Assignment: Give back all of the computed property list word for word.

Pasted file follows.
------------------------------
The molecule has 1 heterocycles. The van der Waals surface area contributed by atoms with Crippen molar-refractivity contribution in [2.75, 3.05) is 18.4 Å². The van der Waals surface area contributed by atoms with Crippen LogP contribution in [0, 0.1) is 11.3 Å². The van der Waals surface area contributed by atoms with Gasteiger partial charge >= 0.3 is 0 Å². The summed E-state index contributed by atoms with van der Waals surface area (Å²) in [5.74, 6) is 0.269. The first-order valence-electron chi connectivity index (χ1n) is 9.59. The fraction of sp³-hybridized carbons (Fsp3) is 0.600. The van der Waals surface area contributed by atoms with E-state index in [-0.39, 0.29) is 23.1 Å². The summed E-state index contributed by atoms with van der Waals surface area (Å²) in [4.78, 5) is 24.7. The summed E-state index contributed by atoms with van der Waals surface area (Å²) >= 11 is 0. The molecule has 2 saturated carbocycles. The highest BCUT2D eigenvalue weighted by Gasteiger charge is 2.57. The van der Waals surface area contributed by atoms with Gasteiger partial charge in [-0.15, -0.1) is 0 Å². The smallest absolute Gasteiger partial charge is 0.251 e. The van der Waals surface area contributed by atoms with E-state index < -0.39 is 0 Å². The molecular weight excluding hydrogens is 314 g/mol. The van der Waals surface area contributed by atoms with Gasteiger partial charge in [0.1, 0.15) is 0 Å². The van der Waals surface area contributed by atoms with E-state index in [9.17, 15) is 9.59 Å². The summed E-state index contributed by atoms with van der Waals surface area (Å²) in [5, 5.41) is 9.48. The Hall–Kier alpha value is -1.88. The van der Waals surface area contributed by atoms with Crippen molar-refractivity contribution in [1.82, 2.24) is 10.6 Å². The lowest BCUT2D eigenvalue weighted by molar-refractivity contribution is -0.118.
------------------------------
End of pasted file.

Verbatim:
The molecule has 1 heterocycles. The van der Waals surface area contributed by atoms with Crippen molar-refractivity contribution in [2.75, 3.05) is 18.4 Å². The van der Waals surface area contributed by atoms with Crippen LogP contribution in [0, 0.1) is 11.3 Å². The van der Waals surface area contributed by atoms with Gasteiger partial charge >= 0.3 is 0 Å². The summed E-state index contributed by atoms with van der Waals surface area (Å²) in [5.74, 6) is 0.269. The first-order valence-electron chi connectivity index (χ1n) is 9.59. The fraction of sp³-hybridized carbons (Fsp3) is 0.600. The van der Waals surface area contributed by atoms with E-state index in [-0.39, 0.29) is 23.1 Å². The summed E-state index contributed by atoms with van der Waals surface area (Å²) in [4.78, 5) is 24.7. The summed E-state index contributed by atoms with van der Waals surface area (Å²) >= 11 is 0. The molecule has 2 saturated carbocycles. The highest BCUT2D eigenvalue weighted by Gasteiger charge is 2.57. The van der Waals surface area contributed by atoms with Gasteiger partial charge in [-0.15, -0.1) is 0 Å². The smallest absolute Gasteiger partial charge is 0.251 e. The van der Waals surface area contributed by atoms with E-state index < -0.39 is 0 Å². The molecular weight excluding hydrogens is 314 g/mol. The van der Waals surface area contributed by atoms with Gasteiger partial charge in [0.1, 0.15) is 0 Å². The van der Waals surface area contributed by atoms with E-state index in [9.17, 15) is 9.59 Å². The summed E-state index contributed by atoms with van der Waals surface area (Å²) in [5, 5.41) is 9.48. The Hall–Kier alpha value is -1.88. The van der Waals surface area contributed by atoms with Crippen molar-refractivity contribution in [1.82, 2.24) is 10.6 Å². The lowest BCUT2D eigenvalue weighted by molar-refractivity contribution is -0.118.